I’m still not convinced that a really over-eager law clerk for a nameless faceless won’t challenge all of this some day.  I just refuse to believe that if I make up a limited edition print run of 20 copies of my hand rendered version of the Coca Cola logo and sold them for $10,000.00 each, that an army of vultures…err, I mean lawyers…won’t descend on me with the quickness.  What defines limited? Is there a hard number? Is 100 too many? Is it 1000? This all seems so very vague, and my dealings with lawyers has taught me that vauge means “not permitted”.

Finally, the crux.
My title was intended for shock and awe (hey, I took journalism, and worked in editorial for nearly a decade, I learned in that time how to craft a headline that got reactions).

I am aware of the power of the word “Hypocrite”. I used it intentionally because it is a powerful word.

A better title might have been “Artistic Double Standard”. It would still get my thesis across, but would probably offended Michael less.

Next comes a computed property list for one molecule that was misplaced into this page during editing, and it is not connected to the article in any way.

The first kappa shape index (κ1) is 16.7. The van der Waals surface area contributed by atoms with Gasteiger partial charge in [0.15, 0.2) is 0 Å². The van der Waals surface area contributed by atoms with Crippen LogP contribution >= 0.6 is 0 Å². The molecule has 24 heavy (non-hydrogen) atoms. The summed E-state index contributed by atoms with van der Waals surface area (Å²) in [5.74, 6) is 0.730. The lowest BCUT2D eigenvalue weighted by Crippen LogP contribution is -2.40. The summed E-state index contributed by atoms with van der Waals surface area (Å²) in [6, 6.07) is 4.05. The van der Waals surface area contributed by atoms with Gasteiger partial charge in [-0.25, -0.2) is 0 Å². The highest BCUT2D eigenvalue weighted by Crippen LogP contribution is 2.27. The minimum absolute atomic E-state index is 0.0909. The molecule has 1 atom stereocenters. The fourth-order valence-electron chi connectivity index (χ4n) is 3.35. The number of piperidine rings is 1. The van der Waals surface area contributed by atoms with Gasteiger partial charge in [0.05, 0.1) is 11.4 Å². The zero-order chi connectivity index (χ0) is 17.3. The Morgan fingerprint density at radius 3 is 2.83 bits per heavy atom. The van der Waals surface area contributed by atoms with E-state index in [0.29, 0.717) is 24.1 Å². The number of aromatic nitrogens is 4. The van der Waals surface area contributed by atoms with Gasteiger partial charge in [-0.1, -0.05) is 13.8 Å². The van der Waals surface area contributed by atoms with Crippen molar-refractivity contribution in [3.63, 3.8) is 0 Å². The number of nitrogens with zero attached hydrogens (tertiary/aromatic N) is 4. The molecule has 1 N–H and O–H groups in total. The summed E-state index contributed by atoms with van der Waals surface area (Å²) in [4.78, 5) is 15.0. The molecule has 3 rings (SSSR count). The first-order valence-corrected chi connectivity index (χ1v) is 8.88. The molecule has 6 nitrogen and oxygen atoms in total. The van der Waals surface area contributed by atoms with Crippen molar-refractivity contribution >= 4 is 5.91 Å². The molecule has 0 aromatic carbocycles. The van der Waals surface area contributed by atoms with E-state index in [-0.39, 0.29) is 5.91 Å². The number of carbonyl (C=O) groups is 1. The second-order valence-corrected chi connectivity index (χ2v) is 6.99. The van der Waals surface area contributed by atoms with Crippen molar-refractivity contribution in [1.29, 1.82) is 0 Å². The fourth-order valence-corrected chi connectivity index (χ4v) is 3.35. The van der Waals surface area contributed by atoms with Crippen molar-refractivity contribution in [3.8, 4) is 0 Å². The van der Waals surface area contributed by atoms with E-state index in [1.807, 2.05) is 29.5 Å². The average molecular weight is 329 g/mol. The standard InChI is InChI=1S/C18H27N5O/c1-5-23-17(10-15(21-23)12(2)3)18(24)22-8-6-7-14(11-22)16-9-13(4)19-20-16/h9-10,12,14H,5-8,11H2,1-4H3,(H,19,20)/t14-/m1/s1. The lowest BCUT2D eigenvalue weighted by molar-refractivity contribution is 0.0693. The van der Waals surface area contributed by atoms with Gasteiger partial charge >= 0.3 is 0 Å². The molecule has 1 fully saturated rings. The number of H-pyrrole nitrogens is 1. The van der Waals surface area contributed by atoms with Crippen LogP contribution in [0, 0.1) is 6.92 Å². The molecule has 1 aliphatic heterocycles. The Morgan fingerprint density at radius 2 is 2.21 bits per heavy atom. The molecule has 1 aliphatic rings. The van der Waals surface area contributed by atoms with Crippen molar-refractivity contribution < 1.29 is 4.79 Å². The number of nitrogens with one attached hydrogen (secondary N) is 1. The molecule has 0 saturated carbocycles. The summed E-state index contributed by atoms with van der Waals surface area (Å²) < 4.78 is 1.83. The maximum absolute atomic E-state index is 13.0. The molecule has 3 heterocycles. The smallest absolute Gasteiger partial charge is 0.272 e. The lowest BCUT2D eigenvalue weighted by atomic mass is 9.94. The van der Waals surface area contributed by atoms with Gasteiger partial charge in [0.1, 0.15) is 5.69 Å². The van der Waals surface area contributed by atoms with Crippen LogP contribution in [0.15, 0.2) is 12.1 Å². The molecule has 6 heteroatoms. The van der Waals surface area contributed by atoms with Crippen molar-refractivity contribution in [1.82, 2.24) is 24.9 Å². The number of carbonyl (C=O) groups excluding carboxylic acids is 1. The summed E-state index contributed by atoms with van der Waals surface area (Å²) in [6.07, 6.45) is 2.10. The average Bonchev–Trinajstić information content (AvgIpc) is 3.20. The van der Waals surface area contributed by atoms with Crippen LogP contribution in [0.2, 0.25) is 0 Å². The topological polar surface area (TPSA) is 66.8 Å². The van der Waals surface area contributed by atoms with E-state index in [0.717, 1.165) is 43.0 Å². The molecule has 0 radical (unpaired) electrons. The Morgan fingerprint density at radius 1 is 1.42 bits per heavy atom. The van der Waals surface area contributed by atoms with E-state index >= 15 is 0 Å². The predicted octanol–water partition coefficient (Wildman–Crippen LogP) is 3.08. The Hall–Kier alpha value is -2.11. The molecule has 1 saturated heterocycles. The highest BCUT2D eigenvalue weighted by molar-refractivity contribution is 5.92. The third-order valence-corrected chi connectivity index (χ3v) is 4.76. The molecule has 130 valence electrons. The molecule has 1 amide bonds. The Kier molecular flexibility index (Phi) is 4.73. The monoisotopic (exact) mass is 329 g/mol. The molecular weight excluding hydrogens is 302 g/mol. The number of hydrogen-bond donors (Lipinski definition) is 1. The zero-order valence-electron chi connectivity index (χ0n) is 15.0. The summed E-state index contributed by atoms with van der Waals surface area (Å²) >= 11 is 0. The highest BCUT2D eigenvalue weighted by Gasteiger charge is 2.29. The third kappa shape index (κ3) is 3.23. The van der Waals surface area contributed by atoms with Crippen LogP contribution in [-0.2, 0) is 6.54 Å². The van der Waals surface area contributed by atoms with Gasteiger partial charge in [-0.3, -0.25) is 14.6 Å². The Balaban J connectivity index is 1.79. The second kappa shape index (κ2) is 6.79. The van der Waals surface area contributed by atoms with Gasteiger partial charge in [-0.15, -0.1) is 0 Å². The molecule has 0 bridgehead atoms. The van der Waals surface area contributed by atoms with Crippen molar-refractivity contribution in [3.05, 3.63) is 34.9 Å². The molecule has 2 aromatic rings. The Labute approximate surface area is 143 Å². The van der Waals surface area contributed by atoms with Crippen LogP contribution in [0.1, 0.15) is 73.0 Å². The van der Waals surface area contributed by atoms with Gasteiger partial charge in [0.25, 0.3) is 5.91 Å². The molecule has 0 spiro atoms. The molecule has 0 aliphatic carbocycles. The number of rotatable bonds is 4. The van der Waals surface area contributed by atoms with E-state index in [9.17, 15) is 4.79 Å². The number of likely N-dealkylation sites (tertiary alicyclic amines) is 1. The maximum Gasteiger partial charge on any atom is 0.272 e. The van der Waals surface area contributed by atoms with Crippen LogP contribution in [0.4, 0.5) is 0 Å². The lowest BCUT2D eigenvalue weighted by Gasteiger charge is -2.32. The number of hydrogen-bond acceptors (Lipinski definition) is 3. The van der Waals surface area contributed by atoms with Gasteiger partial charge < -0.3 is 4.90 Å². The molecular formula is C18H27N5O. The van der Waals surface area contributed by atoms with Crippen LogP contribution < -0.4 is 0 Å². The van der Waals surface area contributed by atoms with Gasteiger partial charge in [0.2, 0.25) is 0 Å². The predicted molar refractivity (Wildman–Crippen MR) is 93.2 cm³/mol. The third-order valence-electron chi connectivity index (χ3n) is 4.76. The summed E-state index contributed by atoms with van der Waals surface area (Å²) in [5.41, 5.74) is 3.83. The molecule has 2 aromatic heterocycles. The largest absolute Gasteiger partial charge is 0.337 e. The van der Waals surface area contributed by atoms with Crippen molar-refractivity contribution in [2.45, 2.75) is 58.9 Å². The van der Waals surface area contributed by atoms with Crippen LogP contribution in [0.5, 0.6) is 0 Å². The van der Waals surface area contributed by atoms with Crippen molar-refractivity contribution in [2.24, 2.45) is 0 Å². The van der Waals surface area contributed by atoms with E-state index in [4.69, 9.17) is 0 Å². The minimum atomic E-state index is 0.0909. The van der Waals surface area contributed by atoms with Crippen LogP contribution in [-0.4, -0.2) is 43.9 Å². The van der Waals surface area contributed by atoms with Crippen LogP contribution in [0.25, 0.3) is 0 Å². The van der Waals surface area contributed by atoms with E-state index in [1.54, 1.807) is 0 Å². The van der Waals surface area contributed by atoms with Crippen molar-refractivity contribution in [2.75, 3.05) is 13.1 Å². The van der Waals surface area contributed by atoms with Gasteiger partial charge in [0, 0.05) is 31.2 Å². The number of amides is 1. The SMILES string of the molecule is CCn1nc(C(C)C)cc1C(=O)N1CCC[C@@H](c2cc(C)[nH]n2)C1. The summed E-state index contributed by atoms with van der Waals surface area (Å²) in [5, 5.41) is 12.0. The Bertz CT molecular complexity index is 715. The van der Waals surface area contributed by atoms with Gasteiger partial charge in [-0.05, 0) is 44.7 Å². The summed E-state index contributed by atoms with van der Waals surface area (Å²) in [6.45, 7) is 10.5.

My thesis still remains, I personally don’t see the harm in one individual making one t-shirt.  I do see the problem in a commercial enterprise making copies of this t-shirt.

I understand that Michael is concerned that members of the Kirby Estate could be offended by the t-shirt and think that someone is licensing Kirby’s image.

I think if the people he’s concerned about lead balanced lives, and didn’t obsess over comics and comics culture…well maybe…just maybe this whole thing wouldn’t have happened, and that guy in Charlotte could wear his t-shirt without the fear of being a victim of vigilante justice.

16 thoughts on “Artistic Hypocrisy”

  1. It’s an interesting argument. My guess (and it’s only a guess) is that he has some form of blanket licensing agreement with Marvel and DC. Otherwise, he is a huge hypocrite.